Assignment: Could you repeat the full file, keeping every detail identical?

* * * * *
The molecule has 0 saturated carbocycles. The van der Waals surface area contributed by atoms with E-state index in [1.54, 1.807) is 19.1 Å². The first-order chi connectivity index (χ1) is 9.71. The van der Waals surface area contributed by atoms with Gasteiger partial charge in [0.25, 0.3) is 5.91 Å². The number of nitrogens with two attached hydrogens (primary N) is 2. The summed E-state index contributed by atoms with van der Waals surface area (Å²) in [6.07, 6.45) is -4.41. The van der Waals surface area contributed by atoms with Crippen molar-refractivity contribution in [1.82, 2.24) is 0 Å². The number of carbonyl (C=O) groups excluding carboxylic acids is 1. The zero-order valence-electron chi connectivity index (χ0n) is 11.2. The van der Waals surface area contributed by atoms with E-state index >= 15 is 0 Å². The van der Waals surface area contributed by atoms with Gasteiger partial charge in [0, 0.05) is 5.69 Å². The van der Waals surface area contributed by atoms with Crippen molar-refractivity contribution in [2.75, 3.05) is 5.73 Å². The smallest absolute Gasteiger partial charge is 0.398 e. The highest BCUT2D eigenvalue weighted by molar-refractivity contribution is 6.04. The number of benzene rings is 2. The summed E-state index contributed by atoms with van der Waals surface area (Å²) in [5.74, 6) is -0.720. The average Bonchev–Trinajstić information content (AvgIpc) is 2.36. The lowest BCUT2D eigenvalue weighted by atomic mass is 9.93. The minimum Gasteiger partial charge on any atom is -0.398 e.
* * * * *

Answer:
The molecule has 0 saturated carbocycles. The van der Waals surface area contributed by atoms with E-state index in [1.54, 1.807) is 19.1 Å². The first-order chi connectivity index (χ1) is 9.71. The van der Waals surface area contributed by atoms with Gasteiger partial charge in [0.25, 0.3) is 5.91 Å². The number of nitrogens with two attached hydrogens (primary N) is 2. The summed E-state index contributed by atoms with van der Waals surface area (Å²) in [6.07, 6.45) is -4.41. The van der Waals surface area contributed by atoms with Crippen molar-refractivity contribution in [1.82, 2.24) is 0 Å². The number of carbonyl (C=O) groups excluding carboxylic acids is 1. The zero-order valence-electron chi connectivity index (χ0n) is 11.2. The van der Waals surface area contributed by atoms with E-state index >= 15 is 0 Å². The van der Waals surface area contributed by atoms with Gasteiger partial charge in [0, 0.05) is 5.69 Å². The van der Waals surface area contributed by atoms with Crippen molar-refractivity contribution in [2.75, 3.05) is 5.73 Å². The smallest absolute Gasteiger partial charge is 0.398 e. The highest BCUT2D eigenvalue weighted by molar-refractivity contribution is 6.04. The number of benzene rings is 2. The summed E-state index contributed by atoms with van der Waals surface area (Å²) in [5.74, 6) is -0.720. The average Bonchev–Trinajstić information content (AvgIpc) is 2.36. The lowest BCUT2D eigenvalue weighted by atomic mass is 9.93. The minimum Gasteiger partial charge on any atom is -0.398 e.